A city task force endorsed the idea of safe consumption facilities, which would allow addicts to take drugs without fear of being arrested.

Op-Ed Contributor: What’s So Special About Another Earth?
We’re excited about the latest exoplanet because of what it says about our own celestial home.

Federal Officials Seek Ban on Swimming With Spinner Dolphins in Hawaii
Human interference may harm the dolphins when they are supposed to be resting, but a proposal seeking a 50-yard buffer zone may hurt the tourism industry, some say.

Mylan to Lower EpiPen Cost for Some Patients
But the company, which has raised the price of a two-pack of the allergy attack drug to about $600 from $100 in 2007, is not changing the list price.

Why the Italy Quake Was So Severe
A shallow fault and the presence of centuries-old, unreinforced masonry buildings combined to produce widespread, deadly destruction.

Gene Tests Identify Breast Cancer Patients Who Can Skip Chemotherapy, Study Says
Researchers found that nearly half of women with early breast cancer can safely avoid the treatment with little risk of cancer recurring or spreading in five years.

Life Expectancy Falls by 5 Years for Syrian Men, New Analysis Finds
Mortality rates had improved in recent decades, but years of war knocked the life expectancy back to to 69 from 74 for men and to 76 from 79 for women.

Crusader Without a Cape Sends Out the Bat Signal in New Jersey
Batstock is an annual series of events in Bergen County created by Joseph D’Angeli, who is known in some quarters as the Batman of New Jersey.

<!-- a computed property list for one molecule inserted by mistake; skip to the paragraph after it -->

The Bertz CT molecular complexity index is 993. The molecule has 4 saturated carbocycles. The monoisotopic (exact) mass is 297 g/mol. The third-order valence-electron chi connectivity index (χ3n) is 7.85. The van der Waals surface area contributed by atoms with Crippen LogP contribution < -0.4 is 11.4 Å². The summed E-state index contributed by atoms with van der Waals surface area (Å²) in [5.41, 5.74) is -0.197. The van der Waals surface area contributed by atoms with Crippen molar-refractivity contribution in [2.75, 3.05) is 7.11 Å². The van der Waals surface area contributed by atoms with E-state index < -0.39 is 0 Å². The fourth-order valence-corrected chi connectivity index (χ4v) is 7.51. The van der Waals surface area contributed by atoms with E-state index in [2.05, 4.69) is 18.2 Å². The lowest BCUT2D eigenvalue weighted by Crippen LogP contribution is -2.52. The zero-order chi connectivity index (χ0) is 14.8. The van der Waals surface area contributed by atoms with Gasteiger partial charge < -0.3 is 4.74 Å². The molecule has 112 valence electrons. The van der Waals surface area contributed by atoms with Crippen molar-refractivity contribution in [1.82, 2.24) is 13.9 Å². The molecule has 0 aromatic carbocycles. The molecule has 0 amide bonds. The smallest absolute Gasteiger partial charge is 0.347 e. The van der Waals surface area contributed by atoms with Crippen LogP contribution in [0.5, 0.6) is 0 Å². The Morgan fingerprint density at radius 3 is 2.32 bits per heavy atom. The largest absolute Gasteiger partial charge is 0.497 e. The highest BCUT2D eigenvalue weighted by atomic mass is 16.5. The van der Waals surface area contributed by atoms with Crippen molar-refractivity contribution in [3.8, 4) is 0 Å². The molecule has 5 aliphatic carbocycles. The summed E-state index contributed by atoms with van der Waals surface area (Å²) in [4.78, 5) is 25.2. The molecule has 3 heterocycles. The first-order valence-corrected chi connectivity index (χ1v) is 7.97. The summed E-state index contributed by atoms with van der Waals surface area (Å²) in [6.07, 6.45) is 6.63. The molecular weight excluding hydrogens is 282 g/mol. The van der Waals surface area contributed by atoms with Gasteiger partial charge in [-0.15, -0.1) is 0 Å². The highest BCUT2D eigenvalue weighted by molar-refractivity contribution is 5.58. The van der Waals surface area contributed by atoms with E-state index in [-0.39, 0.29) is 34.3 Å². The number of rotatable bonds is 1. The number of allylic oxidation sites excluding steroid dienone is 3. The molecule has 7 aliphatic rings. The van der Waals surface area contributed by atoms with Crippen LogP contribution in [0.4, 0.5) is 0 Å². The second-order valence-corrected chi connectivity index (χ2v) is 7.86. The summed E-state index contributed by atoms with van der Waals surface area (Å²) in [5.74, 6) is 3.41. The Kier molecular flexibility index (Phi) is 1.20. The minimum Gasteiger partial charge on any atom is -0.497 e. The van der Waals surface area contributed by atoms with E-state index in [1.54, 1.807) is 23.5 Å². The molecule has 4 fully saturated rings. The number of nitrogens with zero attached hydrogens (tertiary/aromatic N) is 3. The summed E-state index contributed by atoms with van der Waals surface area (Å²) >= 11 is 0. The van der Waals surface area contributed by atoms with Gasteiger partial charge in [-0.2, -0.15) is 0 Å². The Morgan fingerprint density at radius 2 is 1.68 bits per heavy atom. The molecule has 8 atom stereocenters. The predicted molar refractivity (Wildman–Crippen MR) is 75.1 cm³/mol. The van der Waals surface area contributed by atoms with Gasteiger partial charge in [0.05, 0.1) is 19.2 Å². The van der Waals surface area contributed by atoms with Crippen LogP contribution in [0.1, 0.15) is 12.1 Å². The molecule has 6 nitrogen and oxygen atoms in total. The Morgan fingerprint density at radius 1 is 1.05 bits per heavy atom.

One Star Over, a Planet That Might Be Another Earth
Scientists have detected a planet orbiting Proxima Centauri, the closest neighbor to our solar system. It might someday be possible to reach.

In Florida Keys, Some Worry About ‘Science and Government’ More Than Zika
Officials want to test genetically modified mosquitoes built to blunt the spread of dengue and Zika, but many Key Haven residents fear the experiment more than the viruses.

Florida Investigates New Zika Cases on Gulf Coast and in Miami
Officials announced a new case in Pinellas County, on the Gulf Coast, and confirmed four new cases near Miami, where the majority of local cases have been found.

Zika, a Formidable Enemy, Attacks and Destroys Parts of Babies’ Brains
The virus not only causes smaller heads and brains — the signature microcephaly — but disrupts development, scans show.

Got a Thyroid Tumor? Most Should Be Left Alone.
A new report in The New England Journal of Medicine confirms what many cancer researchers have known — that an “epidemic” can be traced to overdiagnosis.

New Clues in the Mystery of Women’s Lagging Life Expectancy
A new state-by-state study of the impact of economic and social environments on mortality found that where a woman live matters as much as who she is.

July Heat: How Hot Was It in July? Hotter Than Ever.
A string of global heat records continued last month. El Niño contributed to it, as did overall warming linked to greenhouse gas emissions.

Trilobites: Carving the Meat Before Meals, 250,000 Years Ago
In Jordan, researchers have found blades and hand axes with bits of rhinoceros and other animals on them, but aren’t sure whether the tools were used to kill.

Trilobites: A New Dolphin Species, Long Gone, Found in a Drawer